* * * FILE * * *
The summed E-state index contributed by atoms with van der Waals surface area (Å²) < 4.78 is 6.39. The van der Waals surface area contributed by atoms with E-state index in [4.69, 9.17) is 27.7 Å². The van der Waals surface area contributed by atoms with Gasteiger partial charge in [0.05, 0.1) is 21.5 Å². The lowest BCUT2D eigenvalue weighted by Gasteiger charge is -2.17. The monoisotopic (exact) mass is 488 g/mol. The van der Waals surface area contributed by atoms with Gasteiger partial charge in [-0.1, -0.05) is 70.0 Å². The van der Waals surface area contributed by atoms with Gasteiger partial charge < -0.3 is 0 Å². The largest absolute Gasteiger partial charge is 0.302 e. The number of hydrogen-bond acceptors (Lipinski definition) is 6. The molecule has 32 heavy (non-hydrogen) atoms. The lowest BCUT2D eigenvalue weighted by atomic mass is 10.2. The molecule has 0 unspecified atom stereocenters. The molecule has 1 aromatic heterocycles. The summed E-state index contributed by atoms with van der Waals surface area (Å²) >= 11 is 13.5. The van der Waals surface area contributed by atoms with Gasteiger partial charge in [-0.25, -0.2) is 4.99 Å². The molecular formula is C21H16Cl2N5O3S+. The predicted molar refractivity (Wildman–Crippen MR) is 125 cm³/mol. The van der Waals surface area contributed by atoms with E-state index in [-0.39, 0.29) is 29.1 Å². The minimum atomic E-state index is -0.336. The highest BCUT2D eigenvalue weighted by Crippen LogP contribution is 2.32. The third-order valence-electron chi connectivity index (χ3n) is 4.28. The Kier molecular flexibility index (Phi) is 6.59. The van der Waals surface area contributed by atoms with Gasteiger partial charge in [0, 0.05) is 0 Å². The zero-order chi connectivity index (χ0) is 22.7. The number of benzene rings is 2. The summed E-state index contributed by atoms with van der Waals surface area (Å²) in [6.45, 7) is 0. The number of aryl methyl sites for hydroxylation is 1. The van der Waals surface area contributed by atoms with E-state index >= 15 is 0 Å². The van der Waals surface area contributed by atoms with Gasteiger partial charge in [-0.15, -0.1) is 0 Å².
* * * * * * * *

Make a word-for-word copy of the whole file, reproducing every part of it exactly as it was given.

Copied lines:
The summed E-state index contributed by atoms with van der Waals surface area (Å²) < 4.78 is 6.39. The van der Waals surface area contributed by atoms with E-state index in [4.69, 9.17) is 27.7 Å². The van der Waals surface area contributed by atoms with Gasteiger partial charge in [0.05, 0.1) is 21.5 Å². The lowest BCUT2D eigenvalue weighted by Gasteiger charge is -2.17. The monoisotopic (exact) mass is 488 g/mol. The van der Waals surface area contributed by atoms with Gasteiger partial charge in [-0.1, -0.05) is 70.0 Å². The van der Waals surface area contributed by atoms with Gasteiger partial charge < -0.3 is 0 Å². The largest absolute Gasteiger partial charge is 0.302 e. The number of hydrogen-bond acceptors (Lipinski definition) is 6. The molecule has 32 heavy (non-hydrogen) atoms. The lowest BCUT2D eigenvalue weighted by atomic mass is 10.2. The molecule has 0 unspecified atom stereocenters. The molecule has 1 aromatic heterocycles. The summed E-state index contributed by atoms with van der Waals surface area (Å²) >= 11 is 13.5. The van der Waals surface area contributed by atoms with Gasteiger partial charge in [-0.25, -0.2) is 4.99 Å². The molecular formula is C21H16Cl2N5O3S+. The predicted molar refractivity (Wildman–Crippen MR) is 125 cm³/mol. The van der Waals surface area contributed by atoms with E-state index in [-0.39, 0.29) is 29.1 Å². The minimum atomic E-state index is -0.336. The highest BCUT2D eigenvalue weighted by Crippen LogP contribution is 2.32. The third-order valence-electron chi connectivity index (χ3n) is 4.28. The Kier molecular flexibility index (Phi) is 6.59. The van der Waals surface area contributed by atoms with Gasteiger partial charge in [0, 0.05) is 0 Å². The zero-order chi connectivity index (χ0) is 22.7. The number of benzene rings is 2. The summed E-state index contributed by atoms with van der Waals surface area (Å²) in [6.45, 7) is 0. The number of aryl methyl sites for hydroxylation is 1. The van der Waals surface area contributed by atoms with E-state index >= 15 is 0 Å². The van der Waals surface area contributed by atoms with Gasteiger partial charge in [-0.15, -0.1) is 0 Å².